Welders dismantle the Mitchell Field water tower Thursday morning. (Nathan Strout / The Times Record)

HARPSWELL — Piece by piece, welders dismantled the Mitchell Field water tower Thursday morning.

The Friends of Mitchell Field had requested a temporary restraining order to halt demolition, but with no word from the court on Thursday morning, the contractor started tearing down the tower as scheduled.

The demolition signals the close of a contentious period for the town, as a small group of residents fought hard to save the water tower while elected officials backed a vote taken at the annual town meeting in March to destroy the water tower.

Following the March vote, a small group calling itself the Friends of Mitchell Field gathered signatures calling for a re-vote on the water tower demolition proposal. The group maintained that the water tower would be the perfect location for cellphone equipment. Much of the area around Mitchell Field has spotty cell phone service at best, and the group hoped to bring in a company to install cell phone equipment on the tower to improve that service. No company ever expressed sustained interest in using the tower for that purpose.

Ultimately, the town rejected the petition, stating that the matter had been decided at town meeting and a re-vote wasn’t needed. The Friends of Mitchell Field filed a lawsuit in Cumberland Superior Court at the end of July, alleging that the town was wrong to reject their petition. At the same time, the town moved forward with selecting a contractor to demolish the tower.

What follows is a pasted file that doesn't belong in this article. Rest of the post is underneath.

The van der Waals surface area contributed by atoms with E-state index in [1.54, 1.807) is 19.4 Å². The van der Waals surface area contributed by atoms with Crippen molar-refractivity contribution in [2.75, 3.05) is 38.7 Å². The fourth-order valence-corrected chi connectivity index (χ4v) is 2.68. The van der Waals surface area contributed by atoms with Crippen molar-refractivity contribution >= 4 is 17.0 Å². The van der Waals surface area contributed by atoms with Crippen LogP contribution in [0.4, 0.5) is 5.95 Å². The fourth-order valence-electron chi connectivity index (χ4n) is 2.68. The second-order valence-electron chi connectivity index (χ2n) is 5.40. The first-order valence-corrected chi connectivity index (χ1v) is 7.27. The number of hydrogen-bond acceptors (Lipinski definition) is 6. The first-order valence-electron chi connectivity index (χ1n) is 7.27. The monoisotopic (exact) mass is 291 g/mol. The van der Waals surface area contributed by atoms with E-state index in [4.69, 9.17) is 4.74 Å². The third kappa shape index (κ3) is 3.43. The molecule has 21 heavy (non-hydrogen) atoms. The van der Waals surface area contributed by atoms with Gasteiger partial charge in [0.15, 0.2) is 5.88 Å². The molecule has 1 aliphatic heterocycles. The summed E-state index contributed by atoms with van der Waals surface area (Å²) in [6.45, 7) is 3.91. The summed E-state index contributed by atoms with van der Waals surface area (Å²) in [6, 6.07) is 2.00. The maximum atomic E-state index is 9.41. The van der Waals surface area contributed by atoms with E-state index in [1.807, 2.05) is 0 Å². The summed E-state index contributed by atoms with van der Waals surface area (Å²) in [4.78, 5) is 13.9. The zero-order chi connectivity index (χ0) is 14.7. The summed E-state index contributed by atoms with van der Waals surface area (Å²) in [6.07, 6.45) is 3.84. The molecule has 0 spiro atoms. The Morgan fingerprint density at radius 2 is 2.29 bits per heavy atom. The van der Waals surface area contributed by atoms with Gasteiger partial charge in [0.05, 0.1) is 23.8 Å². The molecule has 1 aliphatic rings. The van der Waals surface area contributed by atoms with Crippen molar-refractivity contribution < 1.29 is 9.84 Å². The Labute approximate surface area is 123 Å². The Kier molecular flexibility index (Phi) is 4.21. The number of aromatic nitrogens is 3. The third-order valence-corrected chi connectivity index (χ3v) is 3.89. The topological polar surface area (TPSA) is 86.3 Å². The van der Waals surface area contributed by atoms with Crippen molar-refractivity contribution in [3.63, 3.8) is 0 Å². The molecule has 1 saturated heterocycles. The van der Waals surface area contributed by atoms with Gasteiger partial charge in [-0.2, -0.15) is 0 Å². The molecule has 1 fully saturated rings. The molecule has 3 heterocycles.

On Sept. 5, Justice A.M. Horton ruled in favor of the town, stating that the selectmen acted reasonably in rejecting the group’s petition, and the group’s subsequent attempt to hold a town meeting without the town government’s approval, was invalid. On Monday, the group filed an appeal, along with a request for a restraining order to stop Thursday’s demolition.

Midway through the morning Thursday — with the water tower already partly dismantled — the court denied the Friends of Mitchell Field’s restraining order request. The court found that the group’s appeal was not likely to succeed on its merits.

“We were very pleased with the law court’s decision,” said Town Attorney Amy Tchao. “This is the third time a court has denied this group’s request for relief to prevent or delay the demolition of the water tower. We believe that Justice Horton reached the right decision on every point of law and fact, and the law court clearly agreed.”

With the temporary restraining order rejected and the water tower demolished, Tchao said she hoped the remaining appeal would be dismissed as moot.

“This is an unmitigated disaster for the town of Harpswell at an enormous cost,” said frequent Friends of Mitchell Field spokesperson Robert McIntyre.

McIntyre has frequently criticized the town for how much it’s spent in legal fees defending itself from his own group’s lawsuit. While the exact figure wasn’t available Thursday, Town Attorney Amy Tchao said the town had likely spent more on the lawsuit to date than on the demolition of the water tower, estimated at just under $40,000.

Despite his criticism of the selectmen, McIntyre said he was cheerful and relieved that the water tower was removed and the ordeal was over. McIntyre noted that the Friends of Mitchell Field would meet soon to discuss the future of the organization, whose main focus since its inception has been saving the water tower.

In a statement, Selectboard Chair Rick Daniel expressed hope that the Friends of Mitchell Field would move past the lawsuit and begin working with the town on the future of Mitchell Field.

“It is my hope that the Friends of Mitchell Field will withdraw their appeal and consider assisting the town in such efforts as raising funds for the ramp and floats at Mitchell Field and to share their time and knowledge of cell service with the Energy and Technology Committee,” said Daniel. “Harpswell works best when it works together.”

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